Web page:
Uber (Private) has been given permission to restart its self-driving car tests in Pennsylvania. The program was shut down in March when a self-driving uber car killed a pedestrian in Tempe, Arizona. At the time, the actual Uber driver was distracted and streaming a television show on her phone.
This crash was the first fatality attributed to a self-driving car. The automotive industry is in a race to get autonomous vehicles on the road, but this incident posed as a significant setback for the cause.
Uber Reinstates Driver-less Vehicles
Uber released its voluntary safety report to the US National Highway Traffic Safety Administration in November. Since the incident, the company has placed two Uber employees in each autonomous vehicle. It also has enabled automatic braking. Uber said it now has a third-party monitoring system for backup safety drivers and has set a limit on how long autonomous vehicles can be operational per day.
“We are now able to detect objects and actors sooner and execute safe reactions faster,” Uber told Reuters.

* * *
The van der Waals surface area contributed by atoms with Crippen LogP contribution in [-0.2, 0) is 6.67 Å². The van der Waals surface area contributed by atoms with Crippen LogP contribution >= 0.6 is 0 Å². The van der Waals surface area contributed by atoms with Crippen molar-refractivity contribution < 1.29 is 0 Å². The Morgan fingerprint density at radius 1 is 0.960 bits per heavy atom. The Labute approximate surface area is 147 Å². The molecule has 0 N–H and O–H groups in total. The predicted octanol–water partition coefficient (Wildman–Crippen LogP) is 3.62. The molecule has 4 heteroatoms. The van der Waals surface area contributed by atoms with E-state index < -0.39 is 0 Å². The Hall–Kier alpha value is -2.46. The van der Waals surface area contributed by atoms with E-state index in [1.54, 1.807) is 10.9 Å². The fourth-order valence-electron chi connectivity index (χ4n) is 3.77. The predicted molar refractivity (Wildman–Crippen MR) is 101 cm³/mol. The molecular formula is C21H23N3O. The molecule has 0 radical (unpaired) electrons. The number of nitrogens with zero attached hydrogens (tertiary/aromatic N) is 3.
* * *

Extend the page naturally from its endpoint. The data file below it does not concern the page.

Now, the State Officials in Pennsylvania think the company has spent enough time testing off the road. Karina Ricks, director of Pittsburg’s Department of Mobility and Infrastructure, told Reuters that her department has confidence in the results of recent tests.
“One of the problems with Uber was they appeared to be moving just a bit too fast,” Ricks said. “They got a little cocky about their technology.”
Since the incident, the car-hailing service has had to go back to the basics. Every piece of the puzzle had to be skimmed over, and improvements were imperative. The race to get autonomous vehicles on the road has now slowed down immensely, and safety is at the utmost importance—as it should be.
Despite getting the green light, Uber has yet to put its autonomous vehicles back on the roads just yet. The company will most likely perform a slow rollout of this feature. For now, autonomous vehicles are only approved for the ride-hailing app in the state of Pennsylvania.
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